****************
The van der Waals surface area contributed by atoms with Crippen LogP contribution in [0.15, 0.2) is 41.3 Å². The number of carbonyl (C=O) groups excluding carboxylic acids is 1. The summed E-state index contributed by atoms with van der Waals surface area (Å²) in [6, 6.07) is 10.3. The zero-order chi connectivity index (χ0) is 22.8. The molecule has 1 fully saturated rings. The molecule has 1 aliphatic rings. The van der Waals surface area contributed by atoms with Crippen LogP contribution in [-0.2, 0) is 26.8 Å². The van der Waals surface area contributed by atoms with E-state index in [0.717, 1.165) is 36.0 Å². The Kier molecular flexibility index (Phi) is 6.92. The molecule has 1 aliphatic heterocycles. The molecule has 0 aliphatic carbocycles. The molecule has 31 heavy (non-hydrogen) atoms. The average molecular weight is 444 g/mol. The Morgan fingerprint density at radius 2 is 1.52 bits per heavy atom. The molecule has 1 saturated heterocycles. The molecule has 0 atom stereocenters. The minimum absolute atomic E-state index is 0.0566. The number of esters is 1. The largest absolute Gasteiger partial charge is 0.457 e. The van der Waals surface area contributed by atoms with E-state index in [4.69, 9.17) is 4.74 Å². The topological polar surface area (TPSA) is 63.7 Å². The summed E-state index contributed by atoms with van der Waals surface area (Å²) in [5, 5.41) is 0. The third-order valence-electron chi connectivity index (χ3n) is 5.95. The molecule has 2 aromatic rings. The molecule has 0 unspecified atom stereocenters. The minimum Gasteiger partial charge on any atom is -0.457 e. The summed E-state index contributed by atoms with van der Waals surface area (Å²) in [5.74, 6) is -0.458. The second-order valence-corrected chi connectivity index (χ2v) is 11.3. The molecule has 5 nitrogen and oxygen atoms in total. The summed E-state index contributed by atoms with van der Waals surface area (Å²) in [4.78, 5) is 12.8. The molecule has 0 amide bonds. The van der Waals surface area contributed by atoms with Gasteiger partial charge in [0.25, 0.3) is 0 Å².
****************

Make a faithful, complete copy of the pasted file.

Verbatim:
The van der Waals surface area contributed by atoms with Crippen LogP contribution in [0.15, 0.2) is 41.3 Å². The number of carbonyl (C=O) groups excluding carboxylic acids is 1. The summed E-state index contributed by atoms with van der Waals surface area (Å²) in [6, 6.07) is 10.3. The zero-order chi connectivity index (χ0) is 22.8. The molecule has 1 fully saturated rings. The molecule has 1 aliphatic rings. The van der Waals surface area contributed by atoms with Crippen LogP contribution in [-0.2, 0) is 26.8 Å². The van der Waals surface area contributed by atoms with E-state index in [0.717, 1.165) is 36.0 Å². The Kier molecular flexibility index (Phi) is 6.92. The molecule has 1 aliphatic heterocycles. The molecule has 0 aliphatic carbocycles. The molecule has 31 heavy (non-hydrogen) atoms. The average molecular weight is 444 g/mol. The Morgan fingerprint density at radius 2 is 1.52 bits per heavy atom. The molecule has 1 saturated heterocycles. The molecule has 0 atom stereocenters. The minimum absolute atomic E-state index is 0.0566. The number of esters is 1. The largest absolute Gasteiger partial charge is 0.457 e. The van der Waals surface area contributed by atoms with E-state index in [4.69, 9.17) is 4.74 Å². The topological polar surface area (TPSA) is 63.7 Å². The summed E-state index contributed by atoms with van der Waals surface area (Å²) in [5, 5.41) is 0. The third-order valence-electron chi connectivity index (χ3n) is 5.95. The molecule has 2 aromatic rings. The molecule has 0 unspecified atom stereocenters. The minimum Gasteiger partial charge on any atom is -0.457 e. The summed E-state index contributed by atoms with van der Waals surface area (Å²) in [5.74, 6) is -0.458. The second-order valence-corrected chi connectivity index (χ2v) is 11.3. The molecule has 5 nitrogen and oxygen atoms in total. The summed E-state index contributed by atoms with van der Waals surface area (Å²) in [4.78, 5) is 12.8. The molecule has 0 amide bonds. The van der Waals surface area contributed by atoms with Gasteiger partial charge in [0.25, 0.3) is 0 Å².